Finding Developers and Speaking Their Language

One of the most frequent questions I get is: How do I find the right programmers? Most people think they can just throw up an ad on Craigslist and they’ll be smooth sailing. Unfortunately, that couldn’t be further from the truth, and finding good developers can be one of the hardest parts of this business. But like the old English proverb: a smooth sea never made a skilled mariner. There will be some unforeseen conditions along the way, but follow the advice below and soon enough you will navigate the app waters like an expert.

Experience: “Experience is one thing you can’t get for nothing.” – Oscar Wilde
The first thing you need to assess is the programmer’s level of experience. Sometimes when programmers are just starting out, they offer insanely cheap rates. Would you accept a ride from your 7-year-old nephew just because it was free? This isn’t a time to test drive beginners because you could get severely hurt.

One of the first things to ask when considering a new programmer is to take a look at the apps he has already created. A picture speaks a thousand words – and to me, an app speaks ten thousand. Download the programmer’s apps and assess the quality of the work. Does it look sharp and work flawlessly, or is it clumsy and complicated?

With sites like oDesk.com or freelancer.com, it’s much easier to assess developers because you can review detailed statistics on their previous work performance. You will see reviews and ratings from their previous clients, and can quickly determine if they’re somebody that you would want to work with and if they have the skills required for your project.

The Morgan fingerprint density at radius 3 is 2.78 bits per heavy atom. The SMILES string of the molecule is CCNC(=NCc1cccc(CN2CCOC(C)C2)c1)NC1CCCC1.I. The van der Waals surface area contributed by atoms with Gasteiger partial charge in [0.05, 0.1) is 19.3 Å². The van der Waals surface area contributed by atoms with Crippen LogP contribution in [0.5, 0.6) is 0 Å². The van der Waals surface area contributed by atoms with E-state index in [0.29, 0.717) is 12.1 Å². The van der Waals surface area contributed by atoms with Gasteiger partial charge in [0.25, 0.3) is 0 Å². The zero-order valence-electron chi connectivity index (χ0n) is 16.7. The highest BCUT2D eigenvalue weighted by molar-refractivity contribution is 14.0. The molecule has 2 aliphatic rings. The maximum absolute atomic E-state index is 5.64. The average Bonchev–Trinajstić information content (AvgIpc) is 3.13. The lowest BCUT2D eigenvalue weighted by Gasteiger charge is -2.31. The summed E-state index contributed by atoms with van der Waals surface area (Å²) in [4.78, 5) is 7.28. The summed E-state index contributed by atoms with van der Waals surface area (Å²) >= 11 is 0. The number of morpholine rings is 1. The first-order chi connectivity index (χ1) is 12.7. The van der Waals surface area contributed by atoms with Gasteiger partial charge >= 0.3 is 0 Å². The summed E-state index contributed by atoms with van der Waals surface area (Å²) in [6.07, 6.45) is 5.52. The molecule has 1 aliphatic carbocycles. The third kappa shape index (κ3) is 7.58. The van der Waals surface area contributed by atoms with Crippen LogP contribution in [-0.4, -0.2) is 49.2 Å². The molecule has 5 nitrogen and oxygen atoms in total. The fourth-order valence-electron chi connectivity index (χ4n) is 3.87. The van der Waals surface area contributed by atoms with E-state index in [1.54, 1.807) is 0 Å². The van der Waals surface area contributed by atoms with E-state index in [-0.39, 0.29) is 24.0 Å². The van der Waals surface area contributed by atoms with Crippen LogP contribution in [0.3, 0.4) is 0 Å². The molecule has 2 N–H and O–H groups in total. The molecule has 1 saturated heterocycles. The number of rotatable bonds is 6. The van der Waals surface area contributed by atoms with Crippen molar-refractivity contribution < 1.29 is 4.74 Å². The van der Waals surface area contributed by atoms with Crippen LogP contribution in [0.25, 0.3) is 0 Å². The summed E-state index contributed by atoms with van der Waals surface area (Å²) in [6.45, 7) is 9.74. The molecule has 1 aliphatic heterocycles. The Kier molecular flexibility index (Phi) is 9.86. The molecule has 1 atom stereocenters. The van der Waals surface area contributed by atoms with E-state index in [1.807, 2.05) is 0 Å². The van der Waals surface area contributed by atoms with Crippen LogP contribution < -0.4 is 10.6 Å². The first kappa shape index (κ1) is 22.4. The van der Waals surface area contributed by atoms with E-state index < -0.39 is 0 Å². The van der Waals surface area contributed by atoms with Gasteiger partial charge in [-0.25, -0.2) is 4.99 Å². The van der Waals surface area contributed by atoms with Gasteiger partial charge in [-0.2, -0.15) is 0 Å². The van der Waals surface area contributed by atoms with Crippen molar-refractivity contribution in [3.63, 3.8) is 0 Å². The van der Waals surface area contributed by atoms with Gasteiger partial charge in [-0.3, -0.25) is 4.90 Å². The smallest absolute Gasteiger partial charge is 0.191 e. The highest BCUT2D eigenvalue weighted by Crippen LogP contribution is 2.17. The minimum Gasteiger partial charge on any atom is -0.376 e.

Communication: What we’ve got here is failure to communicate.
Make sure you work with programmers who share your native language. While the cost of development in other countries is cheaper, the language barrier can be a hassle. Speaking “programmer” is already difficult enough, add a language barrier to the mix and you might as be talking to Charlie Brown’s teacher. Does this mean you should never work with somebody from another country? Of course not, as long as you’re able to communicate with your developer effectively.

An often overlooked quality of a good programmer-developer relationship is responsiveness. The app world moves at ludacris speed and a delay of a week can make a difference of a few thousand dollars. If you’re dealing with a programmer that has too much on his plate, move on and find somebody who can make you a priority. This will save you from loads of stress and becoming a regular at the dive bar down the street.

Keep in mind that this also applies to you. While programmers may seem like a strange and confusing species, they are people just like you and me and can get frustrated if they feel their time is wasted. If they need something from you, do not become the bottleneck. Make sure to get it to them ASAP. Be as responsive and respectful of their time as you expect them to be of yours.